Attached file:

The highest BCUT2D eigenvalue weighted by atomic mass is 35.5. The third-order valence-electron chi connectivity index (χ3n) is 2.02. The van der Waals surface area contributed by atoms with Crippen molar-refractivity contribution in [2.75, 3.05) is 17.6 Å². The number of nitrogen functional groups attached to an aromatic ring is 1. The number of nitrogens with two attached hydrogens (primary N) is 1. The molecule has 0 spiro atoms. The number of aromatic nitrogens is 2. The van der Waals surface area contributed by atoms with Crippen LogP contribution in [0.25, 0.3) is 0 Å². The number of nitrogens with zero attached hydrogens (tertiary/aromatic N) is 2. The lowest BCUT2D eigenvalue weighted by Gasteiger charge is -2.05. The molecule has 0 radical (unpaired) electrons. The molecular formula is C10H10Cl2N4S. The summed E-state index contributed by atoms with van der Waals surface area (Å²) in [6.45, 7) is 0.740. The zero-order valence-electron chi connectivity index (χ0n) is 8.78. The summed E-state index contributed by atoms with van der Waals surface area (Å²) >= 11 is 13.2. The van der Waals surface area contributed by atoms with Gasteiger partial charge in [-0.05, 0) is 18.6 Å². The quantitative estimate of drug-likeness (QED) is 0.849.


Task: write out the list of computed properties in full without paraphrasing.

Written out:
The highest BCUT2D eigenvalue weighted by atomic mass is 35.5. The third-order valence-electron chi connectivity index (χ3n) is 2.02. The van der Waals surface area contributed by atoms with Crippen molar-refractivity contribution in [2.75, 3.05) is 17.6 Å². The number of nitrogen functional groups attached to an aromatic ring is 1. The number of nitrogens with two attached hydrogens (primary N) is 1. The molecule has 0 spiro atoms. The number of aromatic nitrogens is 2. The van der Waals surface area contributed by atoms with Crippen LogP contribution in [0.25, 0.3) is 0 Å². The number of nitrogens with zero attached hydrogens (tertiary/aromatic N) is 2. The lowest BCUT2D eigenvalue weighted by Gasteiger charge is -2.05. The molecule has 0 radical (unpaired) electrons. The molecular formula is C10H10Cl2N4S. The summed E-state index contributed by atoms with van der Waals surface area (Å²) in [6.45, 7) is 0.740. The zero-order valence-electron chi connectivity index (χ0n) is 8.78. The summed E-state index contributed by atoms with van der Waals surface area (Å²) >= 11 is 13.2. The van der Waals surface area contributed by atoms with Gasteiger partial charge in [-0.05, 0) is 18.6 Å². The quantitative estimate of drug-likeness (QED) is 0.849.